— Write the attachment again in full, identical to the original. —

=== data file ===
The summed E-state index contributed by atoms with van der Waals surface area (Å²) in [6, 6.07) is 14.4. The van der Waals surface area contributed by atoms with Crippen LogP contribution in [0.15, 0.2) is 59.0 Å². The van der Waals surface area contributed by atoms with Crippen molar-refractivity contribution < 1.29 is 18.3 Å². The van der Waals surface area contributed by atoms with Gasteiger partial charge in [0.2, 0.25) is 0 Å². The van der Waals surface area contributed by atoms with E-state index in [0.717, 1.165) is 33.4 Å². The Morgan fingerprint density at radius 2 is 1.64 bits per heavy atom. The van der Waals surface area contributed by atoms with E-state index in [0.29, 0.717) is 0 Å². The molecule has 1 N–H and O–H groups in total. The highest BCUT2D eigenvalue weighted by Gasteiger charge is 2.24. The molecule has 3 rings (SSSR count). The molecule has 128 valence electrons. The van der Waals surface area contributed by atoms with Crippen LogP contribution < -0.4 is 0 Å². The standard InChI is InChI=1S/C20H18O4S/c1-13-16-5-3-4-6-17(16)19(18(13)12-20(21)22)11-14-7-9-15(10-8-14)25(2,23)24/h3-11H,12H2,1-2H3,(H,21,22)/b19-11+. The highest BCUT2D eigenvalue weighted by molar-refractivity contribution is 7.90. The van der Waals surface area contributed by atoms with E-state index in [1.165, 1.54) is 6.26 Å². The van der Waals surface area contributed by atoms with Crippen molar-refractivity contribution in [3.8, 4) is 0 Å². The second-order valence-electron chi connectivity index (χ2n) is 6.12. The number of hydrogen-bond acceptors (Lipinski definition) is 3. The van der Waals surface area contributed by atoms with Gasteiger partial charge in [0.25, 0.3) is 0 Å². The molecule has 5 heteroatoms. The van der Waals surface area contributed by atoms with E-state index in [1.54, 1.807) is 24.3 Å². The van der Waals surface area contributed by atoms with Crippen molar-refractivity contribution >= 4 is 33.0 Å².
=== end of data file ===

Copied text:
The summed E-state index contributed by atoms with van der Waals surface area (Å²) in [6, 6.07) is 14.4. The van der Waals surface area contributed by atoms with Crippen LogP contribution in [0.15, 0.2) is 59.0 Å². The van der Waals surface area contributed by atoms with Crippen molar-refractivity contribution < 1.29 is 18.3 Å². The van der Waals surface area contributed by atoms with Gasteiger partial charge in [0.2, 0.25) is 0 Å². The van der Waals surface area contributed by atoms with E-state index in [0.717, 1.165) is 33.4 Å². The Morgan fingerprint density at radius 2 is 1.64 bits per heavy atom. The van der Waals surface area contributed by atoms with E-state index in [0.29, 0.717) is 0 Å². The molecule has 1 N–H and O–H groups in total. The highest BCUT2D eigenvalue weighted by Gasteiger charge is 2.24. The molecule has 3 rings (SSSR count). The molecule has 128 valence electrons. The van der Waals surface area contributed by atoms with Crippen LogP contribution < -0.4 is 0 Å². The standard InChI is InChI=1S/C20H18O4S/c1-13-16-5-3-4-6-17(16)19(18(13)12-20(21)22)11-14-7-9-15(10-8-14)25(2,23)24/h3-11H,12H2,1-2H3,(H,21,22)/b19-11+. The highest BCUT2D eigenvalue weighted by molar-refractivity contribution is 7.90. The van der Waals surface area contributed by atoms with E-state index in [1.165, 1.54) is 6.26 Å². The van der Waals surface area contributed by atoms with Crippen molar-refractivity contribution in [3.8, 4) is 0 Å². The second-order valence-electron chi connectivity index (χ2n) is 6.12. The number of hydrogen-bond acceptors (Lipinski definition) is 3. The van der Waals surface area contributed by atoms with Gasteiger partial charge in [0.25, 0.3) is 0 Å². The molecule has 5 heteroatoms. The van der Waals surface area contributed by atoms with E-state index in [1.54, 1.807) is 24.3 Å². The van der Waals surface area contributed by atoms with Crippen molar-refractivity contribution >= 4 is 33.0 Å².